Good morning. It is a pleasure to see all of you again. I’m Monica Medina, the Assistant Secretary for the Bureau of Oceans and  Environmental and Scientific Affairs at the U.S. Department of State.

I was pleased to deliver welcoming remarks when these SudWEN meetings opened and am pleased to be part of your closing ceremonies. I’m grateful for all of your excellent progress over these weeks and share my great hopes for this critical law enforcement network in 2022.

Congratulations on coming up with a joint terms of reference. It’s a great starting point for your upcoming work.

Thank you again to UNODC and the ICCWC for your partnership in bringing together this meeting of the South American Wildlife Enforcement Network – SudWEN. And thank you – all of the national participants in these meetings – for your knowledge and dedication in these discussions.

The common sense of purpose which you have demonstrated is inspiring. And, the Department of State is proud to support you in these very important conversations and collaborations.

When I spoke to you at the opening of the meeting, I assured you that the Biden Administration is deeply committed to combating nature crimes, in particular wildlife trafficking. Your participation in SudWEN demonstrates your countries’ national commitments to do the same. Your efforts under the SudWEN umbrella are critical for greater regional cooperation to deal with this continent-wide problem.

You’ve covered a lot of ground – on key elements such as training and capacity building, judicial awareness raising, communication and intelligence sharing, and convergence with other crimes associated with wildlife trafficking.

Having agencies from across your governments and countries come together to talk about needs and priorities for the SudWEN will better prepare the region to combat these pernicious crimes and help us achieve our shared goal of eliminating them.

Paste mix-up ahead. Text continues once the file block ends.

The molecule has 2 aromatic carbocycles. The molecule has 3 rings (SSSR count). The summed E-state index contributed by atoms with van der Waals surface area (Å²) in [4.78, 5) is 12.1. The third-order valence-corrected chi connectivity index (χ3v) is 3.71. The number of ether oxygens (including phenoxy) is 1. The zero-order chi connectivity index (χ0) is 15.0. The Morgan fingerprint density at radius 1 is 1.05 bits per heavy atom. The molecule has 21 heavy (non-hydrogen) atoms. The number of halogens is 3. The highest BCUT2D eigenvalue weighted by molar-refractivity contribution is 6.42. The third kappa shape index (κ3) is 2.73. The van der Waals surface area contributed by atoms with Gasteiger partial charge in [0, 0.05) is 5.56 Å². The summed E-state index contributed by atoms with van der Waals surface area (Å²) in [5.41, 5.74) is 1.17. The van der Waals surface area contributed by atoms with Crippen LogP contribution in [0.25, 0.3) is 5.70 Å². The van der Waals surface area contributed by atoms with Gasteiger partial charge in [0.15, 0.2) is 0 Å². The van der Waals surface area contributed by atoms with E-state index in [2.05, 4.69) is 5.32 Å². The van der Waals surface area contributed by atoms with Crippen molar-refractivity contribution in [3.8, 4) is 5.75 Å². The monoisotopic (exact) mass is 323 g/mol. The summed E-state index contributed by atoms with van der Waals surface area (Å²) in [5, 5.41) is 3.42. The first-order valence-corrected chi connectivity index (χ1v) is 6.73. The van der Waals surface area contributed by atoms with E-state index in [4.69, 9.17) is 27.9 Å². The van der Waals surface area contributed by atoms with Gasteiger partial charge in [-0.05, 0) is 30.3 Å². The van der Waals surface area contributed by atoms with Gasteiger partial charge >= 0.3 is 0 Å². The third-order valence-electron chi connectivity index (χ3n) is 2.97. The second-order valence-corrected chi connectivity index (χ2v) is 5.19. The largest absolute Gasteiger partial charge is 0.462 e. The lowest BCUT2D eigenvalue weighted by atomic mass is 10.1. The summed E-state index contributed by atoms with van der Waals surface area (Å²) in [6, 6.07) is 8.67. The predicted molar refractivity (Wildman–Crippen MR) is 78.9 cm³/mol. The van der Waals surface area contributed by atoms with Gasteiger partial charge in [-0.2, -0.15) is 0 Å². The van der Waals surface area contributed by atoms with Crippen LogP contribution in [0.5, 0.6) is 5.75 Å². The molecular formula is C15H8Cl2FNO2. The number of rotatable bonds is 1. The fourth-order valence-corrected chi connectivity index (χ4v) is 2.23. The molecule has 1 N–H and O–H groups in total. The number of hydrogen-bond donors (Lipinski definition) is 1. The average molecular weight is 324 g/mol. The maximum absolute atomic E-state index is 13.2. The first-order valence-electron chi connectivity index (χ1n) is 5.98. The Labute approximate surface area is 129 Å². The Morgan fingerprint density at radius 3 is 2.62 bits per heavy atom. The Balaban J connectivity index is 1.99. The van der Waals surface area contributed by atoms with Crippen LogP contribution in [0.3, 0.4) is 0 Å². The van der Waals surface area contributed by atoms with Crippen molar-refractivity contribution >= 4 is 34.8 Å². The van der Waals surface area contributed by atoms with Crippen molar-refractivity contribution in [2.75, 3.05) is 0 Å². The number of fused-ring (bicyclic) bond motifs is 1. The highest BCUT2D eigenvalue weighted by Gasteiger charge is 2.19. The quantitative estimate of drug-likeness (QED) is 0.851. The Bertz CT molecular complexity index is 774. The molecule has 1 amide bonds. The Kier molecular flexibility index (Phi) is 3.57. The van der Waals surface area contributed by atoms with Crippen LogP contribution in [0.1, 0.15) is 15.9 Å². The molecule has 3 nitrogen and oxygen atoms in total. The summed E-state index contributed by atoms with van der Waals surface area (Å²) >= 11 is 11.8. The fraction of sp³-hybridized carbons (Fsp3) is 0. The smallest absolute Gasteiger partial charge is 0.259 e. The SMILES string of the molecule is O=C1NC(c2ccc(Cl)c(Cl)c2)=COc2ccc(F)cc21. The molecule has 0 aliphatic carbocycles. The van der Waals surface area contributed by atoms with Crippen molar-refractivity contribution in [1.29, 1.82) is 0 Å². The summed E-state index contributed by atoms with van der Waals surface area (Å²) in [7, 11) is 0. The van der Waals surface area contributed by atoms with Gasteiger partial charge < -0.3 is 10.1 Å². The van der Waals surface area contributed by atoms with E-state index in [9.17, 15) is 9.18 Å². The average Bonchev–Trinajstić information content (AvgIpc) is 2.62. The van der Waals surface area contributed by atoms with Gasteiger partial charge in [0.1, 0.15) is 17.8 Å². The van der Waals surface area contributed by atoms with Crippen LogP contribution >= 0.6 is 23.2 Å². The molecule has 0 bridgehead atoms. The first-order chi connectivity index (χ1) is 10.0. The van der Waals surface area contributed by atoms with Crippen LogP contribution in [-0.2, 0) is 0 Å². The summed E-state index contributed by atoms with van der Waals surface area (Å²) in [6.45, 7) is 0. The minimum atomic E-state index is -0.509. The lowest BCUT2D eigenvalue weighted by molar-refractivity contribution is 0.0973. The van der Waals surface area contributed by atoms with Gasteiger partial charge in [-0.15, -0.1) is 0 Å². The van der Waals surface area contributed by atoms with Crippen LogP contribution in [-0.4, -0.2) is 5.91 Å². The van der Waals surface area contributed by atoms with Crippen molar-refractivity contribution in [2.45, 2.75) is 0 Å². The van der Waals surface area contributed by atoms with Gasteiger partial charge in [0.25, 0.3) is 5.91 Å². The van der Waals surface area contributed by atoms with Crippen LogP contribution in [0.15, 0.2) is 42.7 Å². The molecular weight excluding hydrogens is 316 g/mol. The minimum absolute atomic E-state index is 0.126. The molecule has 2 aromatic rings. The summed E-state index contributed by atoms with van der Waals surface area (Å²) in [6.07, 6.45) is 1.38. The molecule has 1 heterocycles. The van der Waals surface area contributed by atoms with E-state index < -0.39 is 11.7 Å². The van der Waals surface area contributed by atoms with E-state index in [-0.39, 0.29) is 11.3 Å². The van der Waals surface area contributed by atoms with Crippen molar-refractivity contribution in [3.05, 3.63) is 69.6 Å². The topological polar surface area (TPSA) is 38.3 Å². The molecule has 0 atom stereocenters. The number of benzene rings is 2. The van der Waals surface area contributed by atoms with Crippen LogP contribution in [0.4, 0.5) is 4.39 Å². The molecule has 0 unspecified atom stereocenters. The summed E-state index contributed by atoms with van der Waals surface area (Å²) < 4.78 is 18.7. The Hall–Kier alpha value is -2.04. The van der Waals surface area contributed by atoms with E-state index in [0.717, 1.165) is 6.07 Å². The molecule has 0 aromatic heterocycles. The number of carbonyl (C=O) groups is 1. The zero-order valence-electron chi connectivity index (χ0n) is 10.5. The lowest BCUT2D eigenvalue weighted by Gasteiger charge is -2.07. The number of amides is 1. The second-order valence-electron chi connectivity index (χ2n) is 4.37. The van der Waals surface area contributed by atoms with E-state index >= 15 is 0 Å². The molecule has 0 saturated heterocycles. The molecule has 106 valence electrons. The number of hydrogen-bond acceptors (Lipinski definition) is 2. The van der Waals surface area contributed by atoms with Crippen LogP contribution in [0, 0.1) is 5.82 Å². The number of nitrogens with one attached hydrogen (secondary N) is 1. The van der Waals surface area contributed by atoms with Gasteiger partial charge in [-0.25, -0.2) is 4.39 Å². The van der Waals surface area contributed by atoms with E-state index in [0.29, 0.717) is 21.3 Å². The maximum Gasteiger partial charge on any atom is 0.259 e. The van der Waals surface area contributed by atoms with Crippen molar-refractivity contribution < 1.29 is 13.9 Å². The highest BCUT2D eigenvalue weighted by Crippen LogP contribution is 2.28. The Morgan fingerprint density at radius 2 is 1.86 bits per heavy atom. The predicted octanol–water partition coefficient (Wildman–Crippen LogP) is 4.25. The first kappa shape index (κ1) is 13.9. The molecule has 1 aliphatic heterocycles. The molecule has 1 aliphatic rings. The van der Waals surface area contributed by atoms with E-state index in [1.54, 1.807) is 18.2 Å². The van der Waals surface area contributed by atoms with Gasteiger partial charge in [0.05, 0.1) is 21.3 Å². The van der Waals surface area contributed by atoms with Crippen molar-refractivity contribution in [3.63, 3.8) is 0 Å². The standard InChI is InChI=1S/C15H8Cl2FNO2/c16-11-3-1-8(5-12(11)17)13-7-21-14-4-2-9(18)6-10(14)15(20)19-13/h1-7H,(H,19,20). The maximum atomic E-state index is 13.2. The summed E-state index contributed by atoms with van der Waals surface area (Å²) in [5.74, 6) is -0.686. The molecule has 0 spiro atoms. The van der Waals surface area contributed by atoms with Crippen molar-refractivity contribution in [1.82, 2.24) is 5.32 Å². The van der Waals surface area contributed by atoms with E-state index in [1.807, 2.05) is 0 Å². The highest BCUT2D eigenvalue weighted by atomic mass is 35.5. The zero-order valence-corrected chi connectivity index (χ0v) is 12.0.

Cooperation as part of SudWEN can help you capitalize on your strengths and achieve great successes in the enforcement and prosecution of these crimes. Better enforcement and prosecution can also help each of your countries achieve its goals for biodiversity conservation and ensuring that your communities maintain their natural heritage and can benefit from it over the longer term.

Your collaboration in sharing information about traffickers and their networks will lead to smarter transboundary investigations and – perhaps most importantly – convictions of the criminal groups involved and the dismantling of these networks.

We see your network as an excellent mechanism for building capacity, intelligence sharing, and action on the ground in combating wildlife tracking – including addressing associated financial crimes, such as money laundering and tax evasion.

The United States, through the U.S. Fish and Wildlife Service Office of Law Enforcement, will also continue to support your efforts by basing wildlife law enforcement attaches in American embassies in Lima and Brasilia who are working hand in hand with your law enforcement agencies to specifically focus on wildlife trafficking.

We are also working with our partners in USAID on the Combating Transnational Conservation Crimes in the Amazon. We know that despite the COVID-19 pandemic, criminal networks trafficking in wildlife continue to operate – and so our work to stop them must also continue.

The United States is pleased to continue our close cooperation with UNODC and all the members of the ICCWC consortium to strengthen SudWEN’s effectiveness. SudWEN can be more than the sum of its individual member states: it can help coordinate regional and sub-regional support to protect wildlife and it can provide a unique pool of technical, law enforcement and prosecutorial expertise to address the multi-faceted challenges of wildlife crime.

Thank you for your time and energy over these past three weeks. Again, my congratulations for your efforts to strengthen the SudWEN by developing its Terms of Reference – a major step toward our common goal of ending wildlife trafficking.

I look forward to learning about your law enforcement and prosecution successes over the coming years. Thank you very much.

U.S. Department of State

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